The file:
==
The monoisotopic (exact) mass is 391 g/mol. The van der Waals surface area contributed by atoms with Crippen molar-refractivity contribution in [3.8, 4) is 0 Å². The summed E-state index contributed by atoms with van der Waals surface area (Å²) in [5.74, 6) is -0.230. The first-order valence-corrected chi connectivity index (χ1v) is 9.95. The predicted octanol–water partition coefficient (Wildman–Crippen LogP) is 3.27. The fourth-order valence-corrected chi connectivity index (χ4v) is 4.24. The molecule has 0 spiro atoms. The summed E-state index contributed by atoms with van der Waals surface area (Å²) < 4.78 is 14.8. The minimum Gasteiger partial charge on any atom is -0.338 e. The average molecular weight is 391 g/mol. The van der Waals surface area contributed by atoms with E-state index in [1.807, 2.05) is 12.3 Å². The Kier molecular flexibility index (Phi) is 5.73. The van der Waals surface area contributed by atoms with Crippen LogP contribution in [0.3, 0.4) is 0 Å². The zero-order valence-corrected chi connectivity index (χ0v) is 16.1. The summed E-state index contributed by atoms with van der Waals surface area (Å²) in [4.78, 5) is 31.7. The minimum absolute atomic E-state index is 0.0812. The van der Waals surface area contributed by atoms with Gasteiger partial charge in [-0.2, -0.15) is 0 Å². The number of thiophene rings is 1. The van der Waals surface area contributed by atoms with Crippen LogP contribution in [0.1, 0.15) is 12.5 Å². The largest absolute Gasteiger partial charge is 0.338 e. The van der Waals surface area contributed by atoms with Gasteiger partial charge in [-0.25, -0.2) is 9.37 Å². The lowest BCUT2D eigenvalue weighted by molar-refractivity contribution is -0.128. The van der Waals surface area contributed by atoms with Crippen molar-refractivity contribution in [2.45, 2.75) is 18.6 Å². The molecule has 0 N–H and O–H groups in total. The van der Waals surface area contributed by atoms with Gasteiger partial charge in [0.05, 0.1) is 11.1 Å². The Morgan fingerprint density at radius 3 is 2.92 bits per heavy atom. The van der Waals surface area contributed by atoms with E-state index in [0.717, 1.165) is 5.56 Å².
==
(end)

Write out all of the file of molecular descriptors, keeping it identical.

The monoisotopic (exact) mass is 391 g/mol. The van der Waals surface area contributed by atoms with Crippen molar-refractivity contribution in [3.8, 4) is 0 Å². The summed E-state index contributed by atoms with van der Waals surface area (Å²) in [5.74, 6) is -0.230. The first-order valence-corrected chi connectivity index (χ1v) is 9.95. The predicted octanol–water partition coefficient (Wildman–Crippen LogP) is 3.27. The fourth-order valence-corrected chi connectivity index (χ4v) is 4.24. The molecule has 0 spiro atoms. The summed E-state index contributed by atoms with van der Waals surface area (Å²) < 4.78 is 14.8. The minimum Gasteiger partial charge on any atom is -0.338 e. The average molecular weight is 391 g/mol. The van der Waals surface area contributed by atoms with E-state index in [1.807, 2.05) is 12.3 Å². The Kier molecular flexibility index (Phi) is 5.73. The van der Waals surface area contributed by atoms with Crippen LogP contribution in [0.3, 0.4) is 0 Å². The zero-order valence-corrected chi connectivity index (χ0v) is 16.1. The summed E-state index contributed by atoms with van der Waals surface area (Å²) in [4.78, 5) is 31.7. The minimum absolute atomic E-state index is 0.0812. The van der Waals surface area contributed by atoms with Gasteiger partial charge in [-0.2, -0.15) is 0 Å². The number of thiophene rings is 1. The van der Waals surface area contributed by atoms with Crippen LogP contribution in [0.1, 0.15) is 12.5 Å². The largest absolute Gasteiger partial charge is 0.338 e. The van der Waals surface area contributed by atoms with Gasteiger partial charge in [-0.25, -0.2) is 9.37 Å². The lowest BCUT2D eigenvalue weighted by molar-refractivity contribution is -0.128. The van der Waals surface area contributed by atoms with Crippen molar-refractivity contribution in [2.45, 2.75) is 18.6 Å². The molecule has 0 N–H and O–H groups in total. The van der Waals surface area contributed by atoms with Gasteiger partial charge in [0.05, 0.1) is 11.1 Å². The Morgan fingerprint density at radius 3 is 2.92 bits per heavy atom. The van der Waals surface area contributed by atoms with E-state index in [0.717, 1.165) is 5.56 Å².